More than ten years have passed now since the serious flooding which took place across various areas in the UK.

Since those dramatic scenes in 2007, flooding has been one of the biggest topics in the world of home insurance, with action taken to ensure that homeowners are still able to get cover from their homes even if they live in areas at risk of flood damage.

So how do you check if your home is at risk? And what steps can you take to protect it?

Is my home at risk?

The easiest way to check whether your home is a potential flood risk is by using the flood maps on the Gov.uk website. You just need to enter your door number and postcode.

You can also get the flooding history for a property by contacting the Environment Agency.

What is Flood Re?

Homes that are identified as being at a higher risk of floods may have been difficult to insure in the years following the flooding, with the cover that was available often expensive. Flood Re was launched in order to try to tackle that issue.

Flood Re was set up by the insurance sector along with the government to ensure that people who own properties in areas with a higher risk of flooding are still able to access affordable home insurance.

Essentially Flood Re takes over the risk of offering cover against flood damage from the individual insurers. This has not only meant that homeowners in affected areas have more choice when it comes to arranging insurance, but that cover is also cheaper; according to Flood Re, four out of five householders who have previously made a claim on their home insurance due to a flood have seen their current cover drop in price by 50%.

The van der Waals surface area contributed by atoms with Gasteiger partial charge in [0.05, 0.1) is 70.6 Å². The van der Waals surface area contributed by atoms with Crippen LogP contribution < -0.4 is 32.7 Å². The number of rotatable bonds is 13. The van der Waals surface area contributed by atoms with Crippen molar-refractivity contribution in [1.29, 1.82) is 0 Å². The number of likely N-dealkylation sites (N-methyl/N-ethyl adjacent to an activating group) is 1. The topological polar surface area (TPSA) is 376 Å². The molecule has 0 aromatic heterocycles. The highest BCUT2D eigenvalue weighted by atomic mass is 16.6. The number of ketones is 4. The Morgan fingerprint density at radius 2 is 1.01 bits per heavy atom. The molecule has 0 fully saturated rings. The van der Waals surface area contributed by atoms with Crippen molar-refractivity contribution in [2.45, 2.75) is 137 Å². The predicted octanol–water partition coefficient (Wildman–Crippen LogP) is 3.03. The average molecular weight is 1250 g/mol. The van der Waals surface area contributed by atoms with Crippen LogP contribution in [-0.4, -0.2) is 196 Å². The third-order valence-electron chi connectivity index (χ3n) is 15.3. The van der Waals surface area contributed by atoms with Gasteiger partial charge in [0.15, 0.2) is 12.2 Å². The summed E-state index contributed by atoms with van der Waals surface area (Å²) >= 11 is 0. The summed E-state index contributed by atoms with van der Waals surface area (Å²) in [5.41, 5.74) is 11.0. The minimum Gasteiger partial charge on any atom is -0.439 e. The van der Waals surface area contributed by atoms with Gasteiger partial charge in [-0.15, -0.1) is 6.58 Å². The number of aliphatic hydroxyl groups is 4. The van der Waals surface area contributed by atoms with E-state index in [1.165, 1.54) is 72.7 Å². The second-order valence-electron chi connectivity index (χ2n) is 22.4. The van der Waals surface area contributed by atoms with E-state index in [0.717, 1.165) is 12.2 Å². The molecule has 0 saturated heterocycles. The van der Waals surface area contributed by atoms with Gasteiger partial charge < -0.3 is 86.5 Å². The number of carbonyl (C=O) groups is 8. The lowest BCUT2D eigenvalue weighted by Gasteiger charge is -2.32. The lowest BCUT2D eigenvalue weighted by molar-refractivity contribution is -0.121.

Steps you can take to protect your home

There are plenty of simple things you can do to limit the effects of any flooding that does take place.

Campaign body Electrical Safety First suggests that it can be worthwhile to install things like your boiler, switches and electrical sockets at a height where they are unlikely to be affected by any flooding. Similarly, it’s a smart move to place large appliances like electric cookers, fridges and washing machines on raised plinths.

The organisation also suggests ensuring that radiators are readily removable, meaning you can swiftly take them out before they sustain too much damage from any floods.

Moving your valuables to a higher level is a good idea too, according to Anthony Neary, managing director of security retailer Safe.co.uk.

He explained: “An easy fix to prevent valuables or sentimental items getting damaged during a flood is to keep them away from basement or lower ground areas, especially if your location is prone to flooding. Of course, this does not offer as much protection to water damage that may occur due to a burst pipe elsewhere in the house.

“Flood sensors are also really useful if you’ve got other compatible wireless security alarm systems installed, as they can be integrated to the same alert system, sending a notification straight to your smart phone if water is detected in the vicinity of the sensor.”

You might want to consider covering up any air vents too, as these are a common entry route for flood water. These can be covered with thick plastic sheeting, while specialist covers are also available from some retailers. 

Your choice of flooring is important when it comes to flooding as well. Elaine Toogood, Architectural Advisor to Modern Masonry Alliance, said: One option is to replace timber floors with concrete ones, as these are proven to be more resilient in a flooding scenario.”

It may also be worth signing up for flood alerts, which are sent by phone, email or text message. These are available in England, Wales and Scotland, and come directly from the Environment Agency.

For more information about how to protect your home and belongings, go to Solved.